Student Chronicles Part 3
This is the third installment of Student Chronicles in the Times of COVID-19. To view the first two, click on website News archives at https://www.desu.edu/news.
Anthony J. McIver, a senior (graduating in December 2020) Interdisciplinary Studies major with a focus in Physics and a minor in Theater Arts from New Castle, Del., was the first COVID-19 positive case reported at DSU.
“I decided to stay here during spring break so I could continue working at Dover Downs. Plus, I have a relative who has diabetes, I didn’t want to go home out of fear I might catch the coronavirus from her. As it turned out, I ended up catching it down here. I might have caught it working at Dover Downes.
“On March 25, experienced the loss of smell. After a few days, I began looking into it, and found out that loss of smell was one of the newer symptoms discovered. So I called the COVID-19 hotline, and after I told them my symptoms, they told me to go get tested. I was tested on March 31 at a drive thru at Dover Downs and quarantined myself in my University Village apartment. The results came back April 5 that I tested positive for the Coronavirus.
“With my faith, I knew that I was going to get through this. But that said, I still had a couple of fears:
“One fear – and I know that this kind of sound like the movies – was that I would be kidnapped by the government and used for experiments. That obviously didn’t happen.
“The other fear was that the University would make me move off of the campus once I alerted them that I tested positive. This concerned me, because I had no place to go where I wouldn’t put someone at risk. However, that fear was proved to be unfounded, as the University was very supportive. Del State allowed me to remain quarantined in the Village, and Chaplain Pam Adams, the Village Café and Housing all made sure I had enough food delivered to me throughout.
Dean Francis Edwards and my professors were also supportive in making sure I was sustained during that time with prayers and other kinds of support.
“My symptoms turned out to be minor, with the loss of my sense of smell being the only symptom. By April 6, I started being able to smell hints of things. As the days continue, my sense of smell began coming back stronger and stronger. Right now, I feel that 90% of my sense of smell has come back.
“On April 13, the state Division of Public Health cleared me to go out with a mask on, but I continued to stay in just as a precaution. The University Health Center cleared me to go outside on April 20. I have gone to the store a few times, but nothing more than that. I’ve made sure I have a mask those few times I have gone out.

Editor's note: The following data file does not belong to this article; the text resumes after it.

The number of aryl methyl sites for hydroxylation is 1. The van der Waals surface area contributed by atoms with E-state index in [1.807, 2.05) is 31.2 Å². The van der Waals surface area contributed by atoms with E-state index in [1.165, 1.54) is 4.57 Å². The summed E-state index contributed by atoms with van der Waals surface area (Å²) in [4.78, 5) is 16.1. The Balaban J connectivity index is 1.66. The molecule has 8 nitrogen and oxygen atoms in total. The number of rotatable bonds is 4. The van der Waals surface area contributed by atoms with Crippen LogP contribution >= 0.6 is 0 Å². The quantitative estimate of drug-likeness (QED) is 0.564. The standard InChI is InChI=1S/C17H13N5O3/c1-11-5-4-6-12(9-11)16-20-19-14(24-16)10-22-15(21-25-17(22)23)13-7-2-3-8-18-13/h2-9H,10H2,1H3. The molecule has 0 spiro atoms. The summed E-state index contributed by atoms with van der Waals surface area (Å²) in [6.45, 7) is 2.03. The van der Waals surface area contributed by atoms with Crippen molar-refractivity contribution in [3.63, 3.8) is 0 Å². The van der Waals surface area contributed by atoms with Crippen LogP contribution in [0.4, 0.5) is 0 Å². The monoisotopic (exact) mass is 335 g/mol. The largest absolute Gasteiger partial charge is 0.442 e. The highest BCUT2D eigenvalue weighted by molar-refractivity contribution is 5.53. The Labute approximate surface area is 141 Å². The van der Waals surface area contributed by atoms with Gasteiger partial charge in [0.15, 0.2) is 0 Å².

“I thank God that I have been blessed with a great immune system.”
Erin Kopinak, senior Sports Management major from Windsor, Ontario, Canada, and a former member of the women’s golf team at Delaware State University, found herself in position to provide support for the front line health care workers near her hometown.
“This semester I was doing an internship at the University of Windsor (in Ontario, Canada)” on their Facilities Management Team. That ended early due to COVID-19.
“My mom is actually a nurse at the Erie Shores Health Care Hospital, and she saw a job posting for patient screener come out in mid-March. They were looking for nursing students, but I had done a little co-op at the hospital when I was in high school. So I decided to apply even though I wasn’t a nursing student, and I got a call back, and they interviewed me and hired me for the position. I grew up outside of Windsor, but in the area.
“The title is patient screener, but we screened everyone coming in and out of the hospital. It can be doctors, nurses, lab technicians, and we also screen some of the patients coming in.
“The procedure is that there a checklist about traveling outside of Canada as well as we take their temperature to make sure they are not running a fever. And if they pass all of that, then we let them go into the hospital. If not, we let them know they failed and we follow all of the precautions afterward.
“It spread pretty quickly in Canada once it hit. But I am from a smaller town and the hospital is smaller, and I think the town is doing a pretty good job at keeping their social distancing to try and keep it under control.
“I am concerned for my own safety but I am not scared because I am in pretty good standing in terms of health. So I felt I should put that to good use during this time, instead of having someone do it with a compromised immune system. I just decided I wanted to lend a helping hand.
“Because of the internship, I already was not on campus, but I was supposed to graduate this semester. To hear that graduation is now virtual is unreal to me.
“It is interesting to see everyone coming to work at the hospital every day with a smile on their face, even though they don’t know what they are going to be facing on their shift. The community support has also been great. Community restaurants are catering the hospital lunches and dinners to lend a helping hand to health care workers, and I think that is awesome.”